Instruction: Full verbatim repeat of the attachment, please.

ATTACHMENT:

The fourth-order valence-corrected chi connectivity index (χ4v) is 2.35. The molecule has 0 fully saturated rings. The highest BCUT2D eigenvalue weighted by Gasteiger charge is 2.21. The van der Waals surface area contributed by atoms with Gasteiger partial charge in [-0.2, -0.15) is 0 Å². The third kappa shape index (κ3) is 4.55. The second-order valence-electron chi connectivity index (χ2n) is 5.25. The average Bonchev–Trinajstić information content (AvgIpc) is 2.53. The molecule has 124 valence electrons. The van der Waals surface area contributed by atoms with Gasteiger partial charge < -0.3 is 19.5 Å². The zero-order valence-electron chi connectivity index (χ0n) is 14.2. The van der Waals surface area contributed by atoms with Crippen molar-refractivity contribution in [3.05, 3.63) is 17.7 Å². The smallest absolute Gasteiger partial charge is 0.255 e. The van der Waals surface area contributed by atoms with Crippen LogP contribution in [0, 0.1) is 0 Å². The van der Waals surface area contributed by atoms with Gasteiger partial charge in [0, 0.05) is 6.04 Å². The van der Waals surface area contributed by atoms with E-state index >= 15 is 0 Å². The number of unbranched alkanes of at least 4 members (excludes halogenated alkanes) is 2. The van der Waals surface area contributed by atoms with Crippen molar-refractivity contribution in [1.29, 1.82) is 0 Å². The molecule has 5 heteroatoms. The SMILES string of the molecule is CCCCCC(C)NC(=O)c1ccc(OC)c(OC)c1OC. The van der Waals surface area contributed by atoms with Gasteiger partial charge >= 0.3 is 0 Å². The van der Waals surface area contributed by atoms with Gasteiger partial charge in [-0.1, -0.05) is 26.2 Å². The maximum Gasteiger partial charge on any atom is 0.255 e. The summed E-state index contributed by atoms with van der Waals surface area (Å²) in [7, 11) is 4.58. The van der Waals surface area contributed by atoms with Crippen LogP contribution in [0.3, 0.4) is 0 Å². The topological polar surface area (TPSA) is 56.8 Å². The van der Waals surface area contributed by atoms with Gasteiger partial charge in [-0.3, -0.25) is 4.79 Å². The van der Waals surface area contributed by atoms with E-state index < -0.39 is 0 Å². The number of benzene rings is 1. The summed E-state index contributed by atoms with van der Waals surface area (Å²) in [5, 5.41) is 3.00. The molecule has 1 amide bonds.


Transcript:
The fourth-order valence-corrected chi connectivity index (χ4v) is 2.35. The molecule has 0 fully saturated rings. The highest BCUT2D eigenvalue weighted by Gasteiger charge is 2.21. The van der Waals surface area contributed by atoms with Gasteiger partial charge in [-0.2, -0.15) is 0 Å². The third kappa shape index (κ3) is 4.55. The second-order valence-electron chi connectivity index (χ2n) is 5.25. The average Bonchev–Trinajstić information content (AvgIpc) is 2.53. The molecule has 124 valence electrons. The van der Waals surface area contributed by atoms with Gasteiger partial charge < -0.3 is 19.5 Å². The zero-order valence-electron chi connectivity index (χ0n) is 14.2. The van der Waals surface area contributed by atoms with Crippen molar-refractivity contribution in [3.05, 3.63) is 17.7 Å². The smallest absolute Gasteiger partial charge is 0.255 e. The van der Waals surface area contributed by atoms with Crippen LogP contribution in [0, 0.1) is 0 Å². The van der Waals surface area contributed by atoms with Gasteiger partial charge in [0, 0.05) is 6.04 Å². The van der Waals surface area contributed by atoms with E-state index >= 15 is 0 Å². The number of unbranched alkanes of at least 4 members (excludes halogenated alkanes) is 2. The van der Waals surface area contributed by atoms with Crippen molar-refractivity contribution in [1.29, 1.82) is 0 Å². The molecule has 5 heteroatoms. The SMILES string of the molecule is CCCCCC(C)NC(=O)c1ccc(OC)c(OC)c1OC. The van der Waals surface area contributed by atoms with Gasteiger partial charge >= 0.3 is 0 Å². The van der Waals surface area contributed by atoms with Gasteiger partial charge in [-0.1, -0.05) is 26.2 Å². The maximum Gasteiger partial charge on any atom is 0.255 e. The summed E-state index contributed by atoms with van der Waals surface area (Å²) in [7, 11) is 4.58. The van der Waals surface area contributed by atoms with Crippen LogP contribution in [0.3, 0.4) is 0 Å². The topological polar surface area (TPSA) is 56.8 Å². The van der Waals surface area contributed by atoms with Gasteiger partial charge in [-0.3, -0.25) is 4.79 Å². The van der Waals surface area contributed by atoms with E-state index < -0.39 is 0 Å². The number of benzene rings is 1. The summed E-state index contributed by atoms with van der Waals surface area (Å²) in [5, 5.41) is 3.00. The molecule has 1 amide bonds.